False Negative

Diagnosis: Trisomy 18

By Dave & Anne

I am writing to share my story with any other person who has encountered a heartbreaking decision about their baby. The stories shared on this website prevented me from feeling alone and isolated in a very dark time and I am forever grateful.

My husband and I found out we were expecting our first child in May of 2012 and were overjoyed! Our first ultrasound was in June when I was 8 weeks along, and showed a healthy heartbeat.

We did a quad screen to test for genetic issues at about 17 weeks. The genetic results came back negative for Trisomy 13, negative for Trisomy 18 and a 3% chance for Downs Syndrome. In other words, I heard "negative, negative and a 97% chance that things are okay" so we never thought twice about the results.*

On the 11th of September we had our 20 week ultrasound. My husband and I had been making bets with each other about the gender and decided to have the lab tech write the gender in a card and seal it so we could open it over dinner that night. The ultrasound was amazing! We both welled up with tears as we saw so many new images of our baby: the profile, the feet, little legs kicking and squirming in my belly. The grand finale came to the tune of a wonderfully strong heartbeat and we turned away while the tech documented the gender and filled out our card for us.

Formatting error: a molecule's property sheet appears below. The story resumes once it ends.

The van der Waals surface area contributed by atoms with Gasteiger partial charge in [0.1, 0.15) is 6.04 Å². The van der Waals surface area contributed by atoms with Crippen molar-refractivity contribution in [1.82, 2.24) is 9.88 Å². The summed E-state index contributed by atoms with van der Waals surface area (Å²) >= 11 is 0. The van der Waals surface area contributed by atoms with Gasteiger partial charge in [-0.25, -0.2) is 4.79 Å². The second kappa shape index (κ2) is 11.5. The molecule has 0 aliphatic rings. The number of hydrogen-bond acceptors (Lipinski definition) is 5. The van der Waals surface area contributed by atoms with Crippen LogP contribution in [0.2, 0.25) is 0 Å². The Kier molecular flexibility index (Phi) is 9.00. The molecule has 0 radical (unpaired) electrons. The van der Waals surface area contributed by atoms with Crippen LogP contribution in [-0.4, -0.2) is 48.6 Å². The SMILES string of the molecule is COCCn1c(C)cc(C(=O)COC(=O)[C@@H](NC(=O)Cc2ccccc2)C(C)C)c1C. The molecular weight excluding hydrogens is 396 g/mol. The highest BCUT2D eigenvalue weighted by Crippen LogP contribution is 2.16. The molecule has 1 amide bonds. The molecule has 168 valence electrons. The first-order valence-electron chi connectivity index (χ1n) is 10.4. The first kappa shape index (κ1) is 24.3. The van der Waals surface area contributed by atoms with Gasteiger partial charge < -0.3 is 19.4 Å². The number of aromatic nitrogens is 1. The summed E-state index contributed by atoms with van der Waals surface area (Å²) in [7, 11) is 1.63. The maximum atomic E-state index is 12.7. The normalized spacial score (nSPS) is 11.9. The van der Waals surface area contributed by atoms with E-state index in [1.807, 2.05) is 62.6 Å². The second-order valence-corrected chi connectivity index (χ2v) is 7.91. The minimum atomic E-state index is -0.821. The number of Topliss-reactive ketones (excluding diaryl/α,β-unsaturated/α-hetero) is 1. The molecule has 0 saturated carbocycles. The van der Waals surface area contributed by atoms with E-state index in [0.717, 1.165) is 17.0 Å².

In hindsight there were a handful of moments in that ultrasound that seemed strange to the both of us - the extra measurements of the limbs and the brain, the extended amount of time spent taking pictures of the baby's belly and umbilical cord. At one point I thought the spine looked crooked but as a new mother with no knowledge of what to look for, I quickly dismissed the thought.

The moment our lives changed forever came when the doctor entered our patient's room after the ultrasound. I remember thinking he seemed a bit stressed and when he sat down and said "I have some very difficult news about your baby." I felt the room collapse around me and went into shock. Thank goodness my husband was there to listen more clearly than I was able to. The doctor told us that he had some significant concerns with regard to the shape of the baby's head and brain, the shortness of the limbs and the fact that the baby had a sizable omphalocele indicating that the intestines as well as the liver were growing outside of the body. Again, more shock came over me and the doctor left the room so my husband and I could hold each other and cry and try to gather our thoughts.

When we left the hospital we sat in our car for a long while and cried because we were unable to drive right then. We headed home and hands down, had the worst night's sleep ever. At some point in the evening, we did decide to open the envelope and find out the gender - we were having a boy.